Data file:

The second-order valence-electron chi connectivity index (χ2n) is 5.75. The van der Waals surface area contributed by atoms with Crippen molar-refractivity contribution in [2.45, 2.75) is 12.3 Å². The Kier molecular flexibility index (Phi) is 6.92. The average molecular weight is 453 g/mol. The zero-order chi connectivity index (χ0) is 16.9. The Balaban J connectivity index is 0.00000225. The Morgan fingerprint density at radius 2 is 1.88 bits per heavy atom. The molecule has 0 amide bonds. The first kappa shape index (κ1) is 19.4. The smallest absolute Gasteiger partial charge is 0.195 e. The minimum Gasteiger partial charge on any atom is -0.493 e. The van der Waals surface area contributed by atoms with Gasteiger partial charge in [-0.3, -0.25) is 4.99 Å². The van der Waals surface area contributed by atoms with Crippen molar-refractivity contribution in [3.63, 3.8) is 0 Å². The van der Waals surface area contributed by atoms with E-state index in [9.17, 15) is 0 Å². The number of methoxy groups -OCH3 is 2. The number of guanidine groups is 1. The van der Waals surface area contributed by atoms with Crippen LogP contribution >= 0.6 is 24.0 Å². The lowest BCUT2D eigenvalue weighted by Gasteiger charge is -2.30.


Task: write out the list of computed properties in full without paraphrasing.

The second-order valence-electron chi connectivity index (χ2n) is 5.75. The van der Waals surface area contributed by atoms with Crippen molar-refractivity contribution in [2.45, 2.75) is 12.3 Å². The Kier molecular flexibility index (Phi) is 6.92. The average molecular weight is 453 g/mol. The zero-order chi connectivity index (χ0) is 16.9. The Balaban J connectivity index is 0.00000225. The Morgan fingerprint density at radius 2 is 1.88 bits per heavy atom. The molecule has 0 amide bonds. The first kappa shape index (κ1) is 19.4. The smallest absolute Gasteiger partial charge is 0.195 e. The minimum Gasteiger partial charge on any atom is -0.493 e. The van der Waals surface area contributed by atoms with Gasteiger partial charge in [-0.3, -0.25) is 4.99 Å². The van der Waals surface area contributed by atoms with Crippen molar-refractivity contribution in [3.63, 3.8) is 0 Å². The van der Waals surface area contributed by atoms with E-state index in [9.17, 15) is 0 Å². The number of methoxy groups -OCH3 is 2. The number of guanidine groups is 1. The van der Waals surface area contributed by atoms with Crippen LogP contribution >= 0.6 is 24.0 Å². The lowest BCUT2D eigenvalue weighted by Gasteiger charge is -2.30.